An anti-Nazi painting by a dissident German artist denounced by Hitler as a "degenerate" is expected to be sold for up to £8m at an auction on Thursday.
The masterpiece, entitled Matrose ("Sailor"), was completed by Max Beckmann in Amsterdam after he fled Berlin in 1937 within hours of a speech by Hitler criticising his "un-German" art. In a show of defiance, Beckmann finished the Expressionist portrait of a seaman by placing a copy of a radical anti-fascist journal, Het Volk, into the hands of the subject.
The work, which is being sold by a private American collector after 50 years out of public view, is expected to reach £6m to £8m at Christie's in London as part of a sale of German and Austrian art.
A spokeswoman for the auctioneer said: "It is a very political painting – it gives an idea of the outrage and anger that Beckmann felt at being driven out of his country by the Nazi regime.
"Previously, he was very apolitical in his art, so the Matrose was unprecedented. He had a desire for personal freedom and that was being terribly frustrated."
Beckmann, who was forced to resign from his teaching position at the Stadelschule art school in Frankfurt in 1936, moved to Berlin in the belief that he could join like minds in the Expressionist movement.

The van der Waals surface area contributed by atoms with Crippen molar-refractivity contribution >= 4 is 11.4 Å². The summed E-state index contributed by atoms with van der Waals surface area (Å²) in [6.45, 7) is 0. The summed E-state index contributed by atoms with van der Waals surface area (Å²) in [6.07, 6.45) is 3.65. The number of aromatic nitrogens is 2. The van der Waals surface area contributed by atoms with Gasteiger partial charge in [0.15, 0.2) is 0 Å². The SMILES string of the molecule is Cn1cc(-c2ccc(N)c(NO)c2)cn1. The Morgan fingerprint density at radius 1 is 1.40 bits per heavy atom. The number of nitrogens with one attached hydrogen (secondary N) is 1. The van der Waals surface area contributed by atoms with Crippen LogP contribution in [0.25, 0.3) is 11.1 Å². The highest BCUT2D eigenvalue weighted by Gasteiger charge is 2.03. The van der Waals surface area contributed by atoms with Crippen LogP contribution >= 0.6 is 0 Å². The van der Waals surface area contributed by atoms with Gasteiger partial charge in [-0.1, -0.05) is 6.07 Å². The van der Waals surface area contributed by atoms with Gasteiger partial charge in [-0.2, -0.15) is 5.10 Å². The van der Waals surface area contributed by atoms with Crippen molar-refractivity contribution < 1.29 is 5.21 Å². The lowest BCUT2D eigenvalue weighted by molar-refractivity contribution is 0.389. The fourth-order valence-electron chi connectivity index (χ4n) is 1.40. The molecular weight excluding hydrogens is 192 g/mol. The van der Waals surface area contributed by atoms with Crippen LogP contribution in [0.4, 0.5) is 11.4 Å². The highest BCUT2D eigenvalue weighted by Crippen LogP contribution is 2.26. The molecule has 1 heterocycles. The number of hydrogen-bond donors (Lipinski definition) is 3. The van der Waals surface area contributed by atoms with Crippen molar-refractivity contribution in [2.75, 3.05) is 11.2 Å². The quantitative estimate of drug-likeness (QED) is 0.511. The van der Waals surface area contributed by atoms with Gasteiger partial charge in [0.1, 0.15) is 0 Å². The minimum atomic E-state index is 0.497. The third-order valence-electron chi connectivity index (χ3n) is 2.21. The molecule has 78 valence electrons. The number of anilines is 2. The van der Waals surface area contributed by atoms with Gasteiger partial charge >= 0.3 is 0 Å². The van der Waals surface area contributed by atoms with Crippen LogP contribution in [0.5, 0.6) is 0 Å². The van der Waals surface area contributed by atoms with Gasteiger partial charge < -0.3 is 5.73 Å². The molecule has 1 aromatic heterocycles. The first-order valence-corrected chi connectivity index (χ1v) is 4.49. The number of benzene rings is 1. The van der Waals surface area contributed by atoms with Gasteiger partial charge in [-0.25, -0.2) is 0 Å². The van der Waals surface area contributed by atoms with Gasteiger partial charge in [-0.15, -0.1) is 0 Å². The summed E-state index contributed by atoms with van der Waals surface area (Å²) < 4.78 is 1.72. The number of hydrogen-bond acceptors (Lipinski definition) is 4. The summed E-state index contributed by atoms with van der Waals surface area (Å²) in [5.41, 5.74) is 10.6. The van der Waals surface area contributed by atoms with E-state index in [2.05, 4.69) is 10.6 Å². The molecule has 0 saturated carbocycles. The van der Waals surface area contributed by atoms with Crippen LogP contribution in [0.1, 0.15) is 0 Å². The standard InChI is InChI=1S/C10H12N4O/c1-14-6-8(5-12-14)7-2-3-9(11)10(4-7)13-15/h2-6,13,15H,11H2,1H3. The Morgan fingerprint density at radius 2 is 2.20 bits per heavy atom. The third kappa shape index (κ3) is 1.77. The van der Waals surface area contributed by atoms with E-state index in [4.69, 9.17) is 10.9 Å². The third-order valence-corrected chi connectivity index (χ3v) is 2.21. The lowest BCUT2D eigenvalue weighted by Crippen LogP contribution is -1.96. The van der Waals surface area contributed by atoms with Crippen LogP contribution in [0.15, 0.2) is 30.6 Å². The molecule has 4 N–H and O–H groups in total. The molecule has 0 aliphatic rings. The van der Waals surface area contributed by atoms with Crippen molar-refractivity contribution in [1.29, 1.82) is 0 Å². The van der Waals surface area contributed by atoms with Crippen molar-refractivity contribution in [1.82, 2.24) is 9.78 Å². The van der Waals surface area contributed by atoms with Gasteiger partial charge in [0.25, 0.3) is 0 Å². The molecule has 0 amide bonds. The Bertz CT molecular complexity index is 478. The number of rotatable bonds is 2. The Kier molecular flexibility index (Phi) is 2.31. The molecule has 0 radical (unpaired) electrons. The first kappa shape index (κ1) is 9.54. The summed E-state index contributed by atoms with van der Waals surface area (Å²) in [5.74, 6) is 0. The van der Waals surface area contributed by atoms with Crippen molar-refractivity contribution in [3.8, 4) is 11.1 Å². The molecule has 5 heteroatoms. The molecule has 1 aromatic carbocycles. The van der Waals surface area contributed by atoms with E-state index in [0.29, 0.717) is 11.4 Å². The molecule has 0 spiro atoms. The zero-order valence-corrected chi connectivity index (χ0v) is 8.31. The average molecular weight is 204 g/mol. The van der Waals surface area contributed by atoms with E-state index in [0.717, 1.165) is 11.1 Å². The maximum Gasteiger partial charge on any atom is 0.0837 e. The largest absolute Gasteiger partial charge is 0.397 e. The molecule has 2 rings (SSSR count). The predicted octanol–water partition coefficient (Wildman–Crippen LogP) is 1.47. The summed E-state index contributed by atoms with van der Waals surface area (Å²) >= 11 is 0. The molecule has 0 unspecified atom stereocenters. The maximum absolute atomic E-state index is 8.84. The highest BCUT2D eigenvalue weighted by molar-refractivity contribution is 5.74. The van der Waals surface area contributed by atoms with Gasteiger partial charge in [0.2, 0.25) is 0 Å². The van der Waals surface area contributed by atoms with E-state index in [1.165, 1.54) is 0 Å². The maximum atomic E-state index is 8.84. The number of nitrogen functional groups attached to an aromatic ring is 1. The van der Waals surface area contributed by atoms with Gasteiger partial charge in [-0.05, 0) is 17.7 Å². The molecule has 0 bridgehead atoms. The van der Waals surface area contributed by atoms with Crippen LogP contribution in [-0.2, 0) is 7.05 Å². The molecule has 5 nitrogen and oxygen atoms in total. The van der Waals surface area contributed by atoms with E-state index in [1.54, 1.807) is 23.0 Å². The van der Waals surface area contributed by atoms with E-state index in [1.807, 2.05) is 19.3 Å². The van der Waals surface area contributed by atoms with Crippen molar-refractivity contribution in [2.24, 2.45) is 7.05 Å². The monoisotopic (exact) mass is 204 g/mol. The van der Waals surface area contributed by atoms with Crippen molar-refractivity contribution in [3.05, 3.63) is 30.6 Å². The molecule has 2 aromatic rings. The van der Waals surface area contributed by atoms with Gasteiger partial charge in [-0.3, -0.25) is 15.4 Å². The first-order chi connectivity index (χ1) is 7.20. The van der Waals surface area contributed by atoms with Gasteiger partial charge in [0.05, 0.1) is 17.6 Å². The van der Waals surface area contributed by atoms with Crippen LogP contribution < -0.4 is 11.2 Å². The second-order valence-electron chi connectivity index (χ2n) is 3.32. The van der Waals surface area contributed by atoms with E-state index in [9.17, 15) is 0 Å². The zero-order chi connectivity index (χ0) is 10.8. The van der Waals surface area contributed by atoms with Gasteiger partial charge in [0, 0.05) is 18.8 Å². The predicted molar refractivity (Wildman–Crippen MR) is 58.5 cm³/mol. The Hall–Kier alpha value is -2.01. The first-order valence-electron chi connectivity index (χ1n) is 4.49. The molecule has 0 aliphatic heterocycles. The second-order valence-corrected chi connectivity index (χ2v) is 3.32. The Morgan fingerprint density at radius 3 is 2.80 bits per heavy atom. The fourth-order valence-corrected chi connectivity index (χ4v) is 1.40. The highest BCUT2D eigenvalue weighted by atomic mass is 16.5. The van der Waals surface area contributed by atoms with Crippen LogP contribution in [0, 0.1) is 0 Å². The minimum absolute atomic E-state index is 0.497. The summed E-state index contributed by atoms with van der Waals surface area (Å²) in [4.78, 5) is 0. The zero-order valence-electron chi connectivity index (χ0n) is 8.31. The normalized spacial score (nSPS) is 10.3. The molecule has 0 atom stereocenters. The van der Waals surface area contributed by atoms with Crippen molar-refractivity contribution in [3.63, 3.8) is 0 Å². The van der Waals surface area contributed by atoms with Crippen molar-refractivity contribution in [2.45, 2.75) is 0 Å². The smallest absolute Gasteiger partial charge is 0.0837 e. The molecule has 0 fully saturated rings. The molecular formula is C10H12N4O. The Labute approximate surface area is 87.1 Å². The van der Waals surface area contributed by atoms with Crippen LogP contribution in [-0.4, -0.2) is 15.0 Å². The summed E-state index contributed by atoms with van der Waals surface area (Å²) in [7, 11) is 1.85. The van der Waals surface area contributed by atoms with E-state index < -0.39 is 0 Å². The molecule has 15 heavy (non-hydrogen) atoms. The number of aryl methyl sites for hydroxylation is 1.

But in July 1937, Hitler opened an exhibition of state-approved art with a speech that threatened avant-garde artists with imprisonment and sterilisation.
Beckmann, seen by the Nazis as a leader of the art movement they loathed, had already had works confiscated and was banned from exhibitions. He left for the Netherlands the day after Hitler's speech and sent for several unfinished canvases he had left behind, including the Matrose, from relatives still in Germany. The completed work was sent to America before the Germans invaded the Netherlands in 1940.
It is only the second major painting by Beckmann, who emigrated to the US in 1947, to have been sold in recent years. A self-portrait sold for £15m in New York this spring.Reuse content